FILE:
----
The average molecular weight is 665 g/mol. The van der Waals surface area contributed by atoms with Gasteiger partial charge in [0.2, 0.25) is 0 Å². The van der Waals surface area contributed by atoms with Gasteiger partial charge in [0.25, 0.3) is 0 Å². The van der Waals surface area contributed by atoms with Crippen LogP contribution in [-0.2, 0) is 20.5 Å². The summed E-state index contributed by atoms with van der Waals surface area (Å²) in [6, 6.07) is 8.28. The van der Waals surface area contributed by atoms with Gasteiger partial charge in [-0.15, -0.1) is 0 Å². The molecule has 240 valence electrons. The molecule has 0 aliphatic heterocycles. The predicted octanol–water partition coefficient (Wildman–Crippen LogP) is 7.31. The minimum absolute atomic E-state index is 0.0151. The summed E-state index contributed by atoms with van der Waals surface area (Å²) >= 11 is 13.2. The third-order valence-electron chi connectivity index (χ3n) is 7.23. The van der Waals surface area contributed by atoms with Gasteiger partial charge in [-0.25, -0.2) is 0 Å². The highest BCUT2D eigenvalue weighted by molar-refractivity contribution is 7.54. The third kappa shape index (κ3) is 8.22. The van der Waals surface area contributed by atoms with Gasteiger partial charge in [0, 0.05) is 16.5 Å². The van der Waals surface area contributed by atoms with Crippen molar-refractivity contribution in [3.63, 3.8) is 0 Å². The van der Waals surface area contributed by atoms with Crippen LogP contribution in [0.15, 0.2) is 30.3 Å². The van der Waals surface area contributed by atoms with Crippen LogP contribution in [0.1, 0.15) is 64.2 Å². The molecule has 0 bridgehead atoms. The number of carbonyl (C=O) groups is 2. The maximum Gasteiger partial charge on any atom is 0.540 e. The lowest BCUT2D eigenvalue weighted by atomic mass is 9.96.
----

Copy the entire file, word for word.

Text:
The average molecular weight is 665 g/mol. The van der Waals surface area contributed by atoms with Gasteiger partial charge in [0.2, 0.25) is 0 Å². The van der Waals surface area contributed by atoms with Gasteiger partial charge in [0.25, 0.3) is 0 Å². The van der Waals surface area contributed by atoms with Crippen LogP contribution in [-0.2, 0) is 20.5 Å². The summed E-state index contributed by atoms with van der Waals surface area (Å²) in [6, 6.07) is 8.28. The van der Waals surface area contributed by atoms with Gasteiger partial charge in [-0.15, -0.1) is 0 Å². The molecule has 240 valence electrons. The molecule has 0 aliphatic heterocycles. The predicted octanol–water partition coefficient (Wildman–Crippen LogP) is 7.31. The minimum absolute atomic E-state index is 0.0151. The summed E-state index contributed by atoms with van der Waals surface area (Å²) >= 11 is 13.2. The third-order valence-electron chi connectivity index (χ3n) is 7.23. The van der Waals surface area contributed by atoms with Gasteiger partial charge in [-0.25, -0.2) is 0 Å². The highest BCUT2D eigenvalue weighted by molar-refractivity contribution is 7.54. The third kappa shape index (κ3) is 8.22. The van der Waals surface area contributed by atoms with Gasteiger partial charge in [0, 0.05) is 16.5 Å². The van der Waals surface area contributed by atoms with Crippen molar-refractivity contribution in [3.63, 3.8) is 0 Å². The van der Waals surface area contributed by atoms with Crippen LogP contribution in [0.15, 0.2) is 30.3 Å². The van der Waals surface area contributed by atoms with Crippen LogP contribution in [0.1, 0.15) is 64.2 Å². The molecule has 0 bridgehead atoms. The number of carbonyl (C=O) groups is 2. The maximum Gasteiger partial charge on any atom is 0.540 e. The lowest BCUT2D eigenvalue weighted by atomic mass is 9.96.